D. G. Hart
Evangelical Feminism: A New Path to Liberalism? by Wayne Grudem. Wheaton, IL: Crossway Books, 2006, 272 pages, $15.99, paper.
In this book, Wayne Grudem continues his courageous and valuable critique of sexual egalitarianism. Having already devoted books and institutions to defending different roles and responsibilities for men and women in marriage and the church, in Evangelical Feminism Grudem turns his sights on evangelical scholars, schools, and churches that have either tolerated or embraced feminism.
The author does so in a way sure to gain attention. Grudem's argument is simply that feminism is a shortcut to liberalism because evangelicals who read feminism into the Bible end up undermining the authority of Scripture.
The book consists of two parts. The first concerns evangelical feminist views that deny the "full" authority of Scripture. In this category fall such claims that experience, tradition, or history subsequent to the closing of the New Testament should supplant the norms that informed the biblical writers. In the second section Grudem addresses various historical and interpretive errors that undermine biblical authority. Examples here include claims such as that New Testament female homeowners were bishops in the church, or that the women whom Paul barred from speaking in the church were guilty of teaching heresy, thus making erroneous views rather than sex the reason for women remaining silent. In each chapter, of which all are short, Grudem summarizes the position, documents the persons responsible, and refutes the argument in question. A short concluding section raises the possibility that evangelical feminism will not merely stop with women's ordination but will lead to defective views of God and to tolerance for homosexuality.
As persuasive and forthright as Grudem is in dissecting the particular errors of evangelical feminism, his larger thesis about the drift to liberalism is less convincing. Grudem argues sensibly enough that a denial of biblical authority constitutes liberal Christianity. He also contends that evangelical feminism is an expression of a weak view of Scripture. But one could just as easily turn Grudem's logic around and say that evangelical feminists have such a high view of biblical authority that they feel compelled to find a justification for egalitarianism in the Bible. As a result, their pursuit of biblical grounds for feminism leads to questionable and or erroneous interpretations of certain biblical passages.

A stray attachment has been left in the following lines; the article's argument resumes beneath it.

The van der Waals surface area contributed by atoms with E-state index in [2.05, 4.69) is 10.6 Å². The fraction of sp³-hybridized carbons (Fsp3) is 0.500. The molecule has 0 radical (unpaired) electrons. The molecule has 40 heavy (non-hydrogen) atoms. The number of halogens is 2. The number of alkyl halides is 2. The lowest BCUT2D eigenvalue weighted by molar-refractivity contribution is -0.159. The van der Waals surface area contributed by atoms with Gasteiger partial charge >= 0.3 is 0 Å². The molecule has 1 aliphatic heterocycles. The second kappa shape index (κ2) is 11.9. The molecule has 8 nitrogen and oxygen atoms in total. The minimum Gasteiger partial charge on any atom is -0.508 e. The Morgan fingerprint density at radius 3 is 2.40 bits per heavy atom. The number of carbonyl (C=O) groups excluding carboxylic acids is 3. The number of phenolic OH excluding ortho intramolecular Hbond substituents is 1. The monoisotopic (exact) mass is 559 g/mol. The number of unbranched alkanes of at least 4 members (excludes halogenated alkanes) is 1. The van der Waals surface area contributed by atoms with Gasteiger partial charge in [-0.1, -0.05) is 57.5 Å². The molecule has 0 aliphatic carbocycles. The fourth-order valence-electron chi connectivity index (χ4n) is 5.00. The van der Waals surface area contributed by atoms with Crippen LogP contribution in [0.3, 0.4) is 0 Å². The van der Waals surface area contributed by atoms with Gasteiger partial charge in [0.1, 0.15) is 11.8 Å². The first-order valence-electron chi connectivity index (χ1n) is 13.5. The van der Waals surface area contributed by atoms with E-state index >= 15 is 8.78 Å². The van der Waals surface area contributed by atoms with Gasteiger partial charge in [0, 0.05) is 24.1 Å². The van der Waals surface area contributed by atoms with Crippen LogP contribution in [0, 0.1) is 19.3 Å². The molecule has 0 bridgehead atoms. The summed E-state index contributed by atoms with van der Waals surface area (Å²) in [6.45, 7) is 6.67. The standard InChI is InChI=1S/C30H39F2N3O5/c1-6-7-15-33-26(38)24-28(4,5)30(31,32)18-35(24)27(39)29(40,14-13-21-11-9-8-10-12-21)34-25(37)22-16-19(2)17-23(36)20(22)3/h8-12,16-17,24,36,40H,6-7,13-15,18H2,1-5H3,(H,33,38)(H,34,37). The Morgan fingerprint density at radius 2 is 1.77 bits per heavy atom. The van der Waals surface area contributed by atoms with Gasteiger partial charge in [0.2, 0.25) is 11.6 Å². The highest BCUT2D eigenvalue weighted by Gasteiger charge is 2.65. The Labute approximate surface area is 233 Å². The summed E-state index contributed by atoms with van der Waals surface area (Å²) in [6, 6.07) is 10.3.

This is not to say that specific evangelical feminists take Paul at his word on men's and women's roles. They do actually turn the apostle's teaching on its head. But Grudem does not permit the possibility that such interpretations may also stem from a desire to find biblical warrants for egalitarianism. Obviously worse would be the case of feminists simply ignoring the Bible and proposing that modern ideas about men and women should be the norm for Christians. This is, of course, what Grudem believes evangelical feminists have done. But he does not allow that explicit rejection of biblical authority is different from questionable interpretations of the Bible.
Despite this flaw, Grudem's book will be helpful for two reasons. The first is to catalog the various ways by which evangelical feminism has become commonplace. The second is to alert readers to the serious decline of sound teaching within American evangelicalism. Protestant evangelicals once had the reputation for being the conservative counter-weight to liberal Protestantism and so enjoyed support and admiration from Reformed and Presbyterians who cooperated with born-again Protestants in various ways. Books like this demonstrate that the compatibility of Reformed Christianity and American evangelicalism is at the point of vanishing.
D. G. Hart
Intercollegiate Studies Institute